[Filing No. 135 at 18.]

         In its Motion to Reconsider, Defendant seeks review of the Court's prior decision “only with respect to the sanction imposed by the Court - exclusion of Dr. Senagore's testimony in its entirety” and argues that the sanction is “excessive and manifestly unjust under Rule 37 of the Federal Rules of Civil Procedure.” [Filing No. 140 at 1-2.] Defendant argues that “even with respect to the presumed inconsistencies, Plaintiffs were not substantially harmed or prejudiced.” [Filing No. 140 at 4.] Defendant argues that, to the contrary “[i]t is abundantly clear, from a review of the manner in which this case has been prepared, and the manner in which discovery has been pursued, that Plaintiffs were in no way harmed by any presumed inconsistency” between Dr. Senagore's report and deposition. [Filing No. 140 at 9.] Further, Defendant argues that none of the cases cited by the Court “stand for the proposition that a qualified, timely-disclosed expert witness who gives deposition testimony which is partially inconsistent with his Rule 26(a)(2) report should be excluded in the entirety from giving any opinions at trial.” [Filing No. 140 at 6.] As such, Defendant urges the Court to consider alterative sanctions, including the exclusion of certain categories of testimony and imposition of costs incurred by Plaintiffs in connection with Dr. Senagore's deposition on Defendants. [Filing No. 140 at 13-14.]

         In their response brief, the Websters contend that Defendant “is making new arguments which easily could have been made in response to [their] original motion” and improperly “uses its motion to reconsider to, for the first time, propose an alternative sanction.” [Filing No. 149 at 2-3.] The Websters go on to argue that Defendant “originally chose to argue that Dr. Senagore's deposition testimony was consistent with his report” and that the failure of this argument “does not give [Defendant] the right to try a new argument . . . that the discrepancies were minimal.” [Filing No. 149 at 5-6.] Regarding whether the deficiencies in Dr. Senagore's report were harmless, the Websters argue that “Dr. Senagore's deficient Rule 26 report placed the Websters' counsel in the position of having to simultaneously discover Dr. Senagore's opinions and question Dr. Senagore about those opinions at his deposition.” [Filing No. 149 at 7.] Additionally, the Websters point out that Defendant seeks to exclude matters which were disclosed by Dr. Senagore in his Rule 26 report rather than opinions provided for the first time at his deposition, and is therefore “asking as a ‘sanction' that Dr. Senagore be allowed to make a 180 degree departure from his Rule 26 report.” [Filing No. 149 at 9-10.] The Websters argue that this is a reward, not a sanction. [Filing No. 149 at 10.]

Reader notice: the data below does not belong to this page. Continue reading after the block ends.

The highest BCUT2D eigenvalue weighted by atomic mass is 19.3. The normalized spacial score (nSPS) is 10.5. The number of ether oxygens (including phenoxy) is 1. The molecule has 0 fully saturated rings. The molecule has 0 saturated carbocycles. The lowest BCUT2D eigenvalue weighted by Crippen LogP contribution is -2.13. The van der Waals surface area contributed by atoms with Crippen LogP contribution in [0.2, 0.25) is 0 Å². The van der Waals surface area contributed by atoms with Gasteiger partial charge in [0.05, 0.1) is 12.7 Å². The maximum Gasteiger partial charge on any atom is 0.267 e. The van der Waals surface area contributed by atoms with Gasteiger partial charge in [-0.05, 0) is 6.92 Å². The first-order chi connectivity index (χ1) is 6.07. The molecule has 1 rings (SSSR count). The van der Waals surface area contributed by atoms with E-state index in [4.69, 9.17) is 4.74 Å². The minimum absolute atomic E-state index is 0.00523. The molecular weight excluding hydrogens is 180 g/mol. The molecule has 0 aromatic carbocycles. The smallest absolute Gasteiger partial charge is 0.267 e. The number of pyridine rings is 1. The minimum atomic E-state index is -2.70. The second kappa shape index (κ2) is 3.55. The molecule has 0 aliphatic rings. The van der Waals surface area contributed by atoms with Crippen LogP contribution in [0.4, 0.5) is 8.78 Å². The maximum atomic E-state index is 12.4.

In its reply brief, Defendant contends that the Websters “wholly ignore the critical point raised by Defendant in seeking reconsideration of the Court's sanction of outright exclusion of Dr. Senagore: Dr. Senagore provided a number of expert opinions in his Rule 26(a)(2) report that were entirely uncontradicted by his deposition testimony.” [Filing No. 156 at 2.] Defendant reiterates its argument that the sanction imposed by the Court merits reconsideration because “there has been no challenge to his qualifications or to the reliability or helpfulness of [Dr. Senagore's] opinions; and substantial portions of the opinions he provided in his report . . . were not contradicted in any way by his deposition testimony.” [Filing No. 156 at 3.] Defendant further contends that the Court's exclusion of Dr. Senagore's testimony “constitutes a manifest error of law meriting reconsideration under Rule 54(b) of the Federal Rules of Civil Procedure.” [Filing No. 156 at 4.] Defendant “respectfully suggests that the complete absence of cases supporting outright exclusion in the entirety of a timely-disclosed, qualified expert witness ...


Buy This Entire Record For $7.95

Download the entire decision to receive the complete text, official citation,
docket number, dissents and concurrences, and footnotes for this case.

Learn more about what you receive with purchase of this case.